Of course, the health of the US economy, and more specifically, the direction of US inflation, has implications far beyond the United States’ borders. Inflation is certainly on the up – after the unexpected weakness in 2017.
So, what’s changed? A normalisation of housing and medical costs has contributed, but more importantly, we have seen wage inflation building and rising import prices are feeding through. Together, these factors mean inflation – using the Fed’s preferred measure of the Personal Consumers’ Expenditure Deflator (ex food & energy) – is heading above the 2% target, which in turn means a likely continuation of the tightening cycle.
The resurgence of Europe’s economy was one of the stand-out themes in 2017 but this year we’ve begun to see forecasts being revised downwards. The situation is still reasonable though with growth remaining above trend and unemployment easing. Germany’s powerhouse economy is doing comparatively well and this bodes well for the region more broadly. It also suggests that rates may finally move upwards at some point in 2019.
For now, the cost of borrowing remains low, and small and medium sized businesses (a significant driver of growth) are able to access capital at a relatively low cost. Importantly, financial institutions are now willing to lend to companies – a situation that stands in sharp contrast to the position a few years ago.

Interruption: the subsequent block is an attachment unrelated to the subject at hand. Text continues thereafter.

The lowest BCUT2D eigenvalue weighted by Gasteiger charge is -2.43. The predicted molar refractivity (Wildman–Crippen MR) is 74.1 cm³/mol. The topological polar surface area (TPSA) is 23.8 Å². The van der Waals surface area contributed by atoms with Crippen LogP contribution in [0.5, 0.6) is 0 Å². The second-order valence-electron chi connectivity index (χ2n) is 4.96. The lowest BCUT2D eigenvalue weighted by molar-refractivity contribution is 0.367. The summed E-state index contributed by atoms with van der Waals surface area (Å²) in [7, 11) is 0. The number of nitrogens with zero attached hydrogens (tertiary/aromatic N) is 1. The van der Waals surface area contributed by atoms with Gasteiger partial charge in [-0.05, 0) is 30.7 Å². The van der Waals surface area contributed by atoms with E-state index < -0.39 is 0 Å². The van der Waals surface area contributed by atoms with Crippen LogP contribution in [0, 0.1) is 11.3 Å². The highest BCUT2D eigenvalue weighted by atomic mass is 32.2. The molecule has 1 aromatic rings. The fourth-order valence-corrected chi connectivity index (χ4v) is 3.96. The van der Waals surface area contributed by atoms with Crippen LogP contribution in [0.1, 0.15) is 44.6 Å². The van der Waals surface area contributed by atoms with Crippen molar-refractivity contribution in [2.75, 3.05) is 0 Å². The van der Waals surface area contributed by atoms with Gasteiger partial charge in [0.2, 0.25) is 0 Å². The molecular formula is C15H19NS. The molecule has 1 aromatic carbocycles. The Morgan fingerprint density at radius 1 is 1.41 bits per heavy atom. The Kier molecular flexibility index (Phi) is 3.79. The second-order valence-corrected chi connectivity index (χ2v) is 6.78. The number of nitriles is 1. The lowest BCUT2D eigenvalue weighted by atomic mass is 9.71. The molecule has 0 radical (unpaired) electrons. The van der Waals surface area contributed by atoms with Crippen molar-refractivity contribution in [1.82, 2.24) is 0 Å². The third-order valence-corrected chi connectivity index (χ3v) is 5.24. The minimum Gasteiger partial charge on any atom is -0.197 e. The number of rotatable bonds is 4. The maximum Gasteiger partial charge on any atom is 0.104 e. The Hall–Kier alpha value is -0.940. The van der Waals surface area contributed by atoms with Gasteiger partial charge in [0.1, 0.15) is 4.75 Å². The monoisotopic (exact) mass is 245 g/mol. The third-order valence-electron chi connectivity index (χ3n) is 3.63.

Given the services surplus, the prospects for that part of the economy are arguably more pertinent, and financial firms – like ourselves – are already transitioning towards post-Brexit operating models. There will be some setbacks and contraction for the financial sector but when you balance the UK’s attractions against some of the challenges associated with operating on the Continent, it is difficult to believe that London’s position is really under threat.
A similar picture emerges for non-financial services based in the UK – the customers for which often originate outside of the European Union anyway. Of course, it must be recognised that Brexit makes the UK less attractive than it was and there will be plenty of bumps ahead.
Rising inflation and higher interest rates aren’t good news for government bonds so we are relatively cautious on the prospects for the likes of US Treasuries. Additionally, the support Treasuries have historically enjoyed from overseas investors has waned. Elsewhere in fixed income, valuations do not look particularly compelling.
The prospects for equities appear brighter but not spectacularly so. The recent earnings season in the US has been very positive – expectations heading into it were high and investors weren’t left disappointed. Given that the market likes upwards revisions (and doesn’t like disappointments), this is a headwind for US equities and risk assets more generally. Despite recent political concerns, the prospects for European equities remain encouraging – euro strength has provided a headwind to performance recently but the economic backdrop is robust and there is greater scope for earnings expectations to be exceeded.
More generally, we have a preference for developed markets over their emerging counterparts. Economies are buoyant whereas dollar strength, higher interest rates and political uncertainty all suggest emerging markets will be characterised by greater volatility without (at this stage) materially higher returns. We have trimmed exposure to emerging markets.
Recent trade tensions cast a shadow over the world economy as well as risk assets, and have supported US Treasuries in the process. We are worried about the aggressive actions of the White House but anticipate that they will not implement their threats. Nonetheless, it makes us nervous.